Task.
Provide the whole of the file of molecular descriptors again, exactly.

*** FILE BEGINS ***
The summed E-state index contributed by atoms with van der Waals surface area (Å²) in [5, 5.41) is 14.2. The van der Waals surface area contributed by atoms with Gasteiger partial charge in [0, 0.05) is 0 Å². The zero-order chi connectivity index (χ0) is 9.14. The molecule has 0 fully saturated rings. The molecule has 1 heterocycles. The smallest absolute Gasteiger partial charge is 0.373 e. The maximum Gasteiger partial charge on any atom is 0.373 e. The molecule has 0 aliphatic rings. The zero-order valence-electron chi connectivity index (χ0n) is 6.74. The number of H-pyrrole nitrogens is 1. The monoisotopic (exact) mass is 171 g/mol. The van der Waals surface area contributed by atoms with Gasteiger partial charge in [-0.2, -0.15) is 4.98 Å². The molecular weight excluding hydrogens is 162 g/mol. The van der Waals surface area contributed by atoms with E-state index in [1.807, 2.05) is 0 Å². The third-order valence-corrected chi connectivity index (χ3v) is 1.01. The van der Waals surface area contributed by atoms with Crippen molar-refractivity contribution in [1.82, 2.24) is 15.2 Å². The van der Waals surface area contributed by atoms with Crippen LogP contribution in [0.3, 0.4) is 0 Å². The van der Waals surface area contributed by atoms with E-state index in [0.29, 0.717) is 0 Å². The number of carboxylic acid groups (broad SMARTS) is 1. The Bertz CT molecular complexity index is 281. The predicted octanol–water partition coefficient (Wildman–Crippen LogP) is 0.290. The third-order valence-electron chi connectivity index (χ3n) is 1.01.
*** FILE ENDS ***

The summed E-state index contributed by atoms with van der Waals surface area (Å²) in [5, 5.41) is 14.2. The van der Waals surface area contributed by atoms with Gasteiger partial charge in [0, 0.05) is 0 Å². The zero-order chi connectivity index (χ0) is 9.14. The molecule has 0 fully saturated rings. The molecule has 1 heterocycles. The smallest absolute Gasteiger partial charge is 0.373 e. The maximum Gasteiger partial charge on any atom is 0.373 e. The molecule has 0 aliphatic rings. The zero-order valence-electron chi connectivity index (χ0n) is 6.74. The number of H-pyrrole nitrogens is 1. The monoisotopic (exact) mass is 171 g/mol. The van der Waals surface area contributed by atoms with Gasteiger partial charge in [-0.2, -0.15) is 4.98 Å². The molecular weight excluding hydrogens is 162 g/mol. The van der Waals surface area contributed by atoms with E-state index in [1.807, 2.05) is 0 Å². The third-order valence-corrected chi connectivity index (χ3v) is 1.01. The van der Waals surface area contributed by atoms with Crippen molar-refractivity contribution in [1.82, 2.24) is 15.2 Å². The van der Waals surface area contributed by atoms with Crippen LogP contribution in [0.3, 0.4) is 0 Å². The van der Waals surface area contributed by atoms with E-state index in [0.29, 0.717) is 0 Å². The number of carboxylic acid groups (broad SMARTS) is 1. The Bertz CT molecular complexity index is 281. The predicted octanol–water partition coefficient (Wildman–Crippen LogP) is 0.290. The third-order valence-electron chi connectivity index (χ3n) is 1.01.